National standardization on keyboards cannot be expected to provide timely guidance to industry on where to place the euro sign on general purpose keyboards. It seems that the PT on Keyboards that CEN TC304 has set up, can in fact play a significant role in the revival of keyboard standardization in Europe.
Note: For other than workstation keyboards, a harmonised solution does not appear to be possible.
The placement of the euro sign on special purpose keyboards (e.g. on cash dispensers, payment terminals and cash registers) is still wide open and can only be addressed by the relevant industries and the related standardization bodies. In several instances, alternate means of specifying the currency already exist, e.g. by icon selection.
In a more general field of application, CEN TC304 has asked ETSI (or its User Group together with ANEC [European Association for the Co-ordination of Consumer Representation in Standardization]) to come up with a recommendation for the placement of the euro sign on telephone keypads (particularly on mobile phones), which also has implications on their character encoding.
Scanning of textual documents relates to the subject of the ISO/IEC JTC1 Business Team on Imaging among others.
The relevant OCR-B standard is ISO 1073/II-1976.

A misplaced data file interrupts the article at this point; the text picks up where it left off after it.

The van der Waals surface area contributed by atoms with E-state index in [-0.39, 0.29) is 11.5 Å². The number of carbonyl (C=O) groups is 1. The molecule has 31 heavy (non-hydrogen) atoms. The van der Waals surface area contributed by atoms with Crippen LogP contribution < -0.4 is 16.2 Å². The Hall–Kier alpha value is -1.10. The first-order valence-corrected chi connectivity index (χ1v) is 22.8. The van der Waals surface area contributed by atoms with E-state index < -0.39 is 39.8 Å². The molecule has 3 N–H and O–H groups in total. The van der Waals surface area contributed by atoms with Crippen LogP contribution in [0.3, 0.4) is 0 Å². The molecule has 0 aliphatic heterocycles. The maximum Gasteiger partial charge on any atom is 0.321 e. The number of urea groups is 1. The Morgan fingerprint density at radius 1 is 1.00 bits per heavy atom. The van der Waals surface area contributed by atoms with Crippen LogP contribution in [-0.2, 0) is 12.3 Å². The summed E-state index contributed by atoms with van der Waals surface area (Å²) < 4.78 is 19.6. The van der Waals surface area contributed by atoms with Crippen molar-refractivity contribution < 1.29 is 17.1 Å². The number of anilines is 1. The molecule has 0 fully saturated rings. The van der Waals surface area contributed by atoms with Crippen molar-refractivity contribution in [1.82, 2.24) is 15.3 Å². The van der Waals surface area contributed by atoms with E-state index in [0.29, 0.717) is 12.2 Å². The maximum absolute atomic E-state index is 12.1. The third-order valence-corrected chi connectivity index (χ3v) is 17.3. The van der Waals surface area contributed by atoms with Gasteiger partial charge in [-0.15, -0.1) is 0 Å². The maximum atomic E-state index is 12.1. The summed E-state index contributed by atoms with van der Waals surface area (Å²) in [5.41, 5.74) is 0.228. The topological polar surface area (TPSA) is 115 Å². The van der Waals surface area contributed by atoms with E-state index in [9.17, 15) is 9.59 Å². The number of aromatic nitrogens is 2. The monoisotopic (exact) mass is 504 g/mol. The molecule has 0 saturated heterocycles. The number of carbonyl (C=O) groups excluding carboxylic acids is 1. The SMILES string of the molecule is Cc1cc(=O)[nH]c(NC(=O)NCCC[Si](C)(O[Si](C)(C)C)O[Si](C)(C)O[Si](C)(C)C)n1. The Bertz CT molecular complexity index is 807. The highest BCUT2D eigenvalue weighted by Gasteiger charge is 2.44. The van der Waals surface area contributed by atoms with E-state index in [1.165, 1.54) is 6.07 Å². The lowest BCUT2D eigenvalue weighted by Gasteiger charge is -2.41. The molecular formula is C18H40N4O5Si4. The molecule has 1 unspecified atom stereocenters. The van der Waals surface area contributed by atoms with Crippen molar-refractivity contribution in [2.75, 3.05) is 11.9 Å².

A new work item proposal was approved by CEN TC304 in June 1998 for an EN to add the glyphs for the euro sign and possibly a number of other European language characters to the glyph repertoire of OCR-B, as specified in ISO 1073/II-1976. The glyph for EURO SIGN will be normative. The work for adding the euro sign to the repertoire of the OCR-B standard is within the scope of the Euro PT.
As the result, one could assume that the requirements for reliable, high speed scanning could be met for e.g. the purpose of sorting documents using the euro symbol in connection to monetary amounts. At the same time, the requirements for reliable document archive can be met, as OCR-B supports the most reliable scanning method based on current technology. There is also other interest in defining the euro sign in this context.
After development of alternative shapes for the OCR-B euro glyph, a draft report was produced (TC304 N837) documenting the issue. This report was posted for possible comments also on the CEN/ISSS web site. In addition, the creator of the original OCR-B font, the typographical designer Adrian Frutiger, was consulted in the matter.
The two alternate OCR-B glyph shapes developed will be the subjects of testing in the new Project Team, in close collaboration with the Euro PT. The Call for Experts for the testing team was issued in February 1999. Meanwhile, work will proceed within the Euro Project Team on a draft for a new OCR-B EN or ENV, based on the ISO standard 1073/II, and including the euro sign in a tentative shape.
The bar coding standards are the subject of ISO/IEC JTC1/SC31 [Automatic Identification and Data Capture Techniques] and CEN TC225 [Bar Coding].
Of the bar coding standards, EN 797 ("EAN/UPC") only specifies numbers 0-9.